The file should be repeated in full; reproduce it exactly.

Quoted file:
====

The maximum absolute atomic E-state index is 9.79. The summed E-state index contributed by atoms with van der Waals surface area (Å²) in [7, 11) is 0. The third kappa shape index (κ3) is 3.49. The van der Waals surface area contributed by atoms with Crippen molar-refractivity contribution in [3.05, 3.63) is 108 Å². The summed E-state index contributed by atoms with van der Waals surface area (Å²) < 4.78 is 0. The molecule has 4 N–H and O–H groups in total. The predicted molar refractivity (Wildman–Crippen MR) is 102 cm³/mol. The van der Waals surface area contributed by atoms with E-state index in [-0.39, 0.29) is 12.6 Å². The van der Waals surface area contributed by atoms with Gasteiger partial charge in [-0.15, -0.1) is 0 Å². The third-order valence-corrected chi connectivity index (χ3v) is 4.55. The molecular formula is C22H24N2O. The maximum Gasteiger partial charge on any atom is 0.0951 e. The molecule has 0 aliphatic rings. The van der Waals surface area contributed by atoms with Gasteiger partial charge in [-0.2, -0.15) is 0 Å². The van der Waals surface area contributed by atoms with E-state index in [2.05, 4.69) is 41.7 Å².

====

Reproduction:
The maximum absolute atomic E-state index is 9.79. The summed E-state index contributed by atoms with van der Waals surface area (Å²) in [7, 11) is 0. The third kappa shape index (κ3) is 3.49. The van der Waals surface area contributed by atoms with Crippen molar-refractivity contribution in [3.05, 3.63) is 108 Å². The summed E-state index contributed by atoms with van der Waals surface area (Å²) < 4.78 is 0. The molecule has 4 N–H and O–H groups in total. The predicted molar refractivity (Wildman–Crippen MR) is 102 cm³/mol. The van der Waals surface area contributed by atoms with E-state index in [-0.39, 0.29) is 12.6 Å². The van der Waals surface area contributed by atoms with Gasteiger partial charge in [-0.15, -0.1) is 0 Å². The third-order valence-corrected chi connectivity index (χ3v) is 4.55. The molecular formula is C22H24N2O. The maximum Gasteiger partial charge on any atom is 0.0951 e. The molecule has 0 aliphatic rings. The van der Waals surface area contributed by atoms with Gasteiger partial charge in [-0.2, -0.15) is 0 Å². The van der Waals surface area contributed by atoms with E-state index in [2.05, 4.69) is 41.7 Å².